sspan class="mw-headline" id="History">History
with unsafe functions. Todi is a city and community (municipality) of the Perugia Provincial Council (Umbria Region) in Italy's centre. Situated on a high, two-crowned hillside with a view of the eastern shore of the Tiber, it offers a wide view in all directions, to the oblique Piazza del Popolo.
Todi was constructed by Hercules, who here murdered Cacus and gave the town the name Eclis, according to the legends mentioned by a Quirinus colonist in 1330 B.C. The historical Todi was established by the antique Kurdish Umbrians in the 8th to 7th centuries B.C. with the name Tutere.
The name means "border", the town lies on the boundary to the extruscan rule. One remarkable find from this period is an old bronzed Mars statue dug up in 1835 in Montesanto near by, now in the Vatican Museum, but a copy is in the cathedralry.
Christendom very early expanded to Todi through the endeavors of St. Terentian. The bishop St. Fortunatus became the town' protector during the Gothic occupation for his defence. During the Lombard period Todi belonged to the Duchy of Spoleto. At the end of the twelfth centuries, the town began to grow again: the reign was initially presided over by a consul, then by Pedestà and a popular commander, some of whom gained great renown.
Bénedetto Caetani, later Pope Boniface VIII, began his life as canon in the cathedral of Todi in 1260. Later he described the town as " the home of my early youth," the town that "nourished me in my early years," and a place where he had "lasting memory.
" By 1290 the town had 40,000 residents. Municipal sovereignty was relinquished in 1367 with the annexation of the town to the Papal States: supremacy alternated between different regions (Tomacelli, Malatesta, Braccio da Montone, Francesco Sforza and others). Though Todi was cut to half its former size, it survived a brief spell of splendour under Archbishop Angelo Cesi, who built several buildings or added new ones, such as the Cesia Fountain, which still carries his name today.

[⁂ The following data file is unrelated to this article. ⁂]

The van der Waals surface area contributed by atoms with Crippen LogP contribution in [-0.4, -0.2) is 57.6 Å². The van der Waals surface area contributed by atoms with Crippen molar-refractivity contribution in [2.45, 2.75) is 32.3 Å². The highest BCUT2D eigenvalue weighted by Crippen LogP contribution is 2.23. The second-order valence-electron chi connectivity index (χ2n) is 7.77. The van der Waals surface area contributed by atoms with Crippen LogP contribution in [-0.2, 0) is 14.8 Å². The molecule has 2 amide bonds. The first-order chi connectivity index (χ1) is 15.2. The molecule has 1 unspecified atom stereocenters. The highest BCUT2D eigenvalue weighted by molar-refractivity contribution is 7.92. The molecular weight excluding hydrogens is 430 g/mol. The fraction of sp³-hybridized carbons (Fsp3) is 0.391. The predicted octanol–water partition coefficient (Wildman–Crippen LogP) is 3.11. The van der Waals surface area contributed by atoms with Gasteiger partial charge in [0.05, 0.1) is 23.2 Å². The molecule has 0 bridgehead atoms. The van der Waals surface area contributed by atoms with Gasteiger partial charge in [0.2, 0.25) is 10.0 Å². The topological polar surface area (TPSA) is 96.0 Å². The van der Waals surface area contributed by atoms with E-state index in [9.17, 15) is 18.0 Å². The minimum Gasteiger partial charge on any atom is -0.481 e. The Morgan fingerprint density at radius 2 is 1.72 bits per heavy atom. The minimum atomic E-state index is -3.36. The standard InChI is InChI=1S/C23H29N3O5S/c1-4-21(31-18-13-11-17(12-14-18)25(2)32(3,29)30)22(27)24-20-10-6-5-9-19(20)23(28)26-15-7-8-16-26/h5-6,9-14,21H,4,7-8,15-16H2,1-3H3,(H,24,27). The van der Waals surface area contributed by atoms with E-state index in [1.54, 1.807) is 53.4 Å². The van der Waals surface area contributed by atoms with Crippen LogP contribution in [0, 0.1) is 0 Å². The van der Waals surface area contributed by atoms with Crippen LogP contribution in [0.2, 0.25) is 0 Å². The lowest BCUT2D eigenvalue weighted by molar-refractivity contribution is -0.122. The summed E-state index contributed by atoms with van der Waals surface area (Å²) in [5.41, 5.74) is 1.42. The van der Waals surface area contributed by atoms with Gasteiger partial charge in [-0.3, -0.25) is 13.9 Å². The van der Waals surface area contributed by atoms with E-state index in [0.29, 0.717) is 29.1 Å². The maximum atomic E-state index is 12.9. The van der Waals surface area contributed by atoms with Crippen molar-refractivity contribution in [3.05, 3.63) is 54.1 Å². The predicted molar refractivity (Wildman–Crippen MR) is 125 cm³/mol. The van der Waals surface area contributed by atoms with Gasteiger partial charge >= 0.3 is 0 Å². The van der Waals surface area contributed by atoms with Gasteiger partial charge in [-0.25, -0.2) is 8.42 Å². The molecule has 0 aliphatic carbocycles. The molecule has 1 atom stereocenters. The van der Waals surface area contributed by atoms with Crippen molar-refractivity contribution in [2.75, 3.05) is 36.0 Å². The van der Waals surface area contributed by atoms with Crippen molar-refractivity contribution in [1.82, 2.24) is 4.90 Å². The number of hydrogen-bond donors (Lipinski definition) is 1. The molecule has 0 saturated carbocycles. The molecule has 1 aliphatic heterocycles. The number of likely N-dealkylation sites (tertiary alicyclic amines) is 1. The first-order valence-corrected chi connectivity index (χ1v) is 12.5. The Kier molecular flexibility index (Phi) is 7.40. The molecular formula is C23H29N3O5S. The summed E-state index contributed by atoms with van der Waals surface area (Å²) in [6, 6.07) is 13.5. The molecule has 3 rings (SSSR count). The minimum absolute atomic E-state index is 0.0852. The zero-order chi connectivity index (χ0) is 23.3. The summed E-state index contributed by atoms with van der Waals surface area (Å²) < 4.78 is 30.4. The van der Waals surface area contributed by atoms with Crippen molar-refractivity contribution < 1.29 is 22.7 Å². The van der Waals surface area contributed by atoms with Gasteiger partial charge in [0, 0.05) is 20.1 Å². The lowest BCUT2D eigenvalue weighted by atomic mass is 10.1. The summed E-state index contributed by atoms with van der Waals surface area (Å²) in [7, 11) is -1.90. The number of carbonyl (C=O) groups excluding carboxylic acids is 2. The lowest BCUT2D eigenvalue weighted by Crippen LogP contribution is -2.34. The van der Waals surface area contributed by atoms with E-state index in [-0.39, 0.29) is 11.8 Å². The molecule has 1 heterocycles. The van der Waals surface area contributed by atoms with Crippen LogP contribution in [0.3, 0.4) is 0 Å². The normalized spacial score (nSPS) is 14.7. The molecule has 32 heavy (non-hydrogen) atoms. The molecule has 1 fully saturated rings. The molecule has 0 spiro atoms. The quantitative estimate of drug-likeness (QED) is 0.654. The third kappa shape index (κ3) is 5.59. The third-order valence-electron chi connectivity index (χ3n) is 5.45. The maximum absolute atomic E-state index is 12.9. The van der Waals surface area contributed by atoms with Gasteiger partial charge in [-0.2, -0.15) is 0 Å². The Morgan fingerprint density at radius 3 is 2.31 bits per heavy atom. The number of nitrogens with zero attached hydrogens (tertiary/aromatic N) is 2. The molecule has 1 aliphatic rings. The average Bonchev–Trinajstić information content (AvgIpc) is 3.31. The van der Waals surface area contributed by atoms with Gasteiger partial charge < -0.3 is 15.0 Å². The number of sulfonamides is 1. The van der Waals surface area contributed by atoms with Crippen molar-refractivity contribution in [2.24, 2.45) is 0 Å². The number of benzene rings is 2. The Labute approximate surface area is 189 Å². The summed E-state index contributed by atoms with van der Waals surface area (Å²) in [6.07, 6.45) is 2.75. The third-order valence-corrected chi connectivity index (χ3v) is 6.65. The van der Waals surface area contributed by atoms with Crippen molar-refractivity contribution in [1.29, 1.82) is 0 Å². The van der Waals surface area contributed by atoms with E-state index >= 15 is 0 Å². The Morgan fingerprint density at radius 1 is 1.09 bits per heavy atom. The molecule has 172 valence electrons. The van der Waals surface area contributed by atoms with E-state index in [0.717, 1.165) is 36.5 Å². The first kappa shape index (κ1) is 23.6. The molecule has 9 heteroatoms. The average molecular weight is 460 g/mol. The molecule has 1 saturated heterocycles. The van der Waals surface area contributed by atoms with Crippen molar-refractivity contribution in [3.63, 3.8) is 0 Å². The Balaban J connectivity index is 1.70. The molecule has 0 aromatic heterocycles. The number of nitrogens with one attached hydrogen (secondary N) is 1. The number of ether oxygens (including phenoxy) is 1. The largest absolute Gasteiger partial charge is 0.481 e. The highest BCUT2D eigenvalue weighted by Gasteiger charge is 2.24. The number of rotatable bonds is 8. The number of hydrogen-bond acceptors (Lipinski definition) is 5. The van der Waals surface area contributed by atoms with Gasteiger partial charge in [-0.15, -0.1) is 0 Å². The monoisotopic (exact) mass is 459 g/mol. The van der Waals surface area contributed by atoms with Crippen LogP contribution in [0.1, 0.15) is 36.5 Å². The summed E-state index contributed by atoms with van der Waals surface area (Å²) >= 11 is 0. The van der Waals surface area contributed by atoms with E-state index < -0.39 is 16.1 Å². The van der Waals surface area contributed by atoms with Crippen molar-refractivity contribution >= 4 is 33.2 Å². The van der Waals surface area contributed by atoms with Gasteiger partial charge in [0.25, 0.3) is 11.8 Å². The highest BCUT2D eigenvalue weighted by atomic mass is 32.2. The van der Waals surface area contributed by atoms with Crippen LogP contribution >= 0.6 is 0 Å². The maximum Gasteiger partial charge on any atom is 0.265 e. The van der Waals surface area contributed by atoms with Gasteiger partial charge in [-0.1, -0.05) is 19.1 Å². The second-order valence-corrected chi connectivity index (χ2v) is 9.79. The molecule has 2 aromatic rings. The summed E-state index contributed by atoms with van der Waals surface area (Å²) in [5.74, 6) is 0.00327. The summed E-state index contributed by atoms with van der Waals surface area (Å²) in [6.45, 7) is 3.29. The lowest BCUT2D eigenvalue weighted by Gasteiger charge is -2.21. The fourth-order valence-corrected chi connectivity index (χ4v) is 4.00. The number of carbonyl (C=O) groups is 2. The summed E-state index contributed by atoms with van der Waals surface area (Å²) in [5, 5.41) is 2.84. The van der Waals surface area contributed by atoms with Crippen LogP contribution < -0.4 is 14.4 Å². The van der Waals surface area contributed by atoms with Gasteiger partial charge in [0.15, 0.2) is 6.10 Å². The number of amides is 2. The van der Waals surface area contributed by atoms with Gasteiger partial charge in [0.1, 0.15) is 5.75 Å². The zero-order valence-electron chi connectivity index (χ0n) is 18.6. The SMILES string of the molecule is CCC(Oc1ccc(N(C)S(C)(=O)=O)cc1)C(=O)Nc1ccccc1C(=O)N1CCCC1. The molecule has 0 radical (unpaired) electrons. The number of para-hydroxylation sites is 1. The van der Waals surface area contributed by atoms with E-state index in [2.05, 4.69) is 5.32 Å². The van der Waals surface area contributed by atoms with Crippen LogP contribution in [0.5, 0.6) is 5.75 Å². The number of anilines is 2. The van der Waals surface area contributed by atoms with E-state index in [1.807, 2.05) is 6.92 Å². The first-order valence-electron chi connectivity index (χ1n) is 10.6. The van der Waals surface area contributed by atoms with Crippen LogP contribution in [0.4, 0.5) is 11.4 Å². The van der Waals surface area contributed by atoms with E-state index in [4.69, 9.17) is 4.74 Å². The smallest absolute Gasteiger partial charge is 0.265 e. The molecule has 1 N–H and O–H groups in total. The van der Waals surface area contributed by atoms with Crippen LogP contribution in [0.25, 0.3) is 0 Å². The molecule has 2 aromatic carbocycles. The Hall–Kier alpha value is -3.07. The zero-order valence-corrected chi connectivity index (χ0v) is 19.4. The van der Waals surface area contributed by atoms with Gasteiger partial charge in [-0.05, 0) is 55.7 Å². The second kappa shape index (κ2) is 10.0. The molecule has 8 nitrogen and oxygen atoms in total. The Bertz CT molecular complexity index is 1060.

Todi welcomed Giuseppe Garibaldi in July 1849, who had to flee after the failure of the Republic of Rome's attempts at democracy. The town of Todi is the place of birth of the French writer Jacopone da Todi, whose body is located in a particular tomb in the S. Fortunato chapel. Nearly all the important mediaeval memorials of Todi - the Co-Cathedral, the Palazzo del Capitano, the Palazzo del Priore and the Palazzo del Popolo - are located in front of the central plaza (Piazza del Popolo) on the lower chest of the hill: the plaza is often used as a film backdrop.
All of the countryside lies on some giant old Roman tanks with more than 500 quarries used until 1925. The cathedral of Todi (11th century) is a Gothic structure based on the Lombard style, to be built over an old Rome structure, probably a sanctuary devoted to Apollo. Volkspalast " is a Lombard-Gothic structure built as early as 1213 and one of the oldest municipal buildings in Italy.
Constructed around 1293 in the Gothic period, the "Captain's Palace" was given the name "New Municipal Palace" to distinguish it from the previous one. Today the latter is inhabited by the town museum with finds and remnants of Todi's time. Several rooms are decorated with frescoes with stories of the towns and portrayals of their most famous men.
This palace is situated on the south side of the piazza opposite the cathedral. The Bishop's Palace is to the right of the Cathedral and was erected in 1593 by Cardinal Angelo Cesi at his own cost. Situated on the other side of the ridge of the hills on which the village is situated, together with the barren remains of a mediaeval fort (Rocca).
Fortunato is an ancient Roman church (7th century) of which two lions are preserved on the door. Bottom part of the facade was completed in the second half of the fifteenth centuries. There is a grave in the sanctuary with the remnants of Saint Fortunatus of Todi and other Saint and the grave of Jacopone da Todi.
A vaulted Renaissance temple (begun in 1508), Santa Maria della Consolazione, on the flanks of the urban mound, just outside the ramparts, is often credited to Bramante, albeit without good cause. Remarkable is also the wood sculpture of Pope Martin I, who comes from the area of Todi. The Todi is encircled by three more or less completely concentrated walls: the outer one is mediaeval, the central one a roman and the inner one is partially recognisable as part of the etruscans.
Among the monuments are also a huge niche building of unknown use ( the Nicchioni), the light remains of a small amphitheater, about a dozen smaller cathedrals and some renaissance or classic palaces, the most important of which is one of Vignola, complete the monuments. There are many historic palaces, forts and old cathedrals in the vicinity of the town, among them the Todi Castle in Umbria, once used for military purposes and now renovated by the Santoro dynasty and used as a holiday destination for tourists.
The Associazione Sportiva Dilettantistica Todi Calcio is an urban sports organisation in Italy. At the moment Todi is playing in the series D group E. Wikimedia Commons has medias that deal with Todi.